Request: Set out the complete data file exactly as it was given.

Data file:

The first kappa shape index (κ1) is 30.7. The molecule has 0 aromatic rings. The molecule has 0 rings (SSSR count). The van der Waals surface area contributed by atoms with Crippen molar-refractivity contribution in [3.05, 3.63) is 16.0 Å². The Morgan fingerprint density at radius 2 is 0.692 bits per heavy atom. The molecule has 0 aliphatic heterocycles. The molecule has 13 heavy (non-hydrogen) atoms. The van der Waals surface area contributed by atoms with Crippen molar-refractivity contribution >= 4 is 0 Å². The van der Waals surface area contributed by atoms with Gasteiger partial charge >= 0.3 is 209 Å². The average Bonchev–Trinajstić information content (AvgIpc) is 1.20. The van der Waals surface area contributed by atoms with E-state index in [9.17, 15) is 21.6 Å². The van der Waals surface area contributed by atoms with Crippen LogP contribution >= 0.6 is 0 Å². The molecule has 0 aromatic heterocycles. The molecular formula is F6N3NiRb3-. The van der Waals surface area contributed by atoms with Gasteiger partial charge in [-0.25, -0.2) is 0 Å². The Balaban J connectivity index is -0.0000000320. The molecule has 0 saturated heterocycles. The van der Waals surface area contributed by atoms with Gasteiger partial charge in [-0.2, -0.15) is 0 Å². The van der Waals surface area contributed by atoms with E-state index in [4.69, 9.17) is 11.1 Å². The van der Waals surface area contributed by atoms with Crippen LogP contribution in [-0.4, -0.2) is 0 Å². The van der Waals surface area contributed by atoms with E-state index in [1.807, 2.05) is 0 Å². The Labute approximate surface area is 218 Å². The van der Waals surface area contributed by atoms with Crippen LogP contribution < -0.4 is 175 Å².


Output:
The first kappa shape index (κ1) is 30.7. The molecule has 0 aromatic rings. The molecule has 0 rings (SSSR count). The van der Waals surface area contributed by atoms with Crippen molar-refractivity contribution in [3.05, 3.63) is 16.0 Å². The Morgan fingerprint density at radius 2 is 0.692 bits per heavy atom. The molecule has 0 aliphatic heterocycles. The molecule has 13 heavy (non-hydrogen) atoms. The van der Waals surface area contributed by atoms with Crippen molar-refractivity contribution >= 4 is 0 Å². The van der Waals surface area contributed by atoms with Gasteiger partial charge >= 0.3 is 209 Å². The average Bonchev–Trinajstić information content (AvgIpc) is 1.20. The van der Waals surface area contributed by atoms with E-state index in [9.17, 15) is 21.6 Å². The van der Waals surface area contributed by atoms with Crippen LogP contribution >= 0.6 is 0 Å². The molecule has 0 aromatic heterocycles. The molecular formula is F6N3NiRb3-. The van der Waals surface area contributed by atoms with Gasteiger partial charge in [-0.25, -0.2) is 0 Å². The Balaban J connectivity index is -0.0000000320. The molecule has 0 saturated heterocycles. The van der Waals surface area contributed by atoms with Gasteiger partial charge in [-0.2, -0.15) is 0 Å². The van der Waals surface area contributed by atoms with E-state index in [4.69, 9.17) is 11.1 Å². The van der Waals surface area contributed by atoms with Crippen LogP contribution in [-0.4, -0.2) is 0 Å². The van der Waals surface area contributed by atoms with E-state index in [1.807, 2.05) is 0 Å². The Labute approximate surface area is 218 Å². The van der Waals surface area contributed by atoms with Crippen LogP contribution < -0.4 is 175 Å².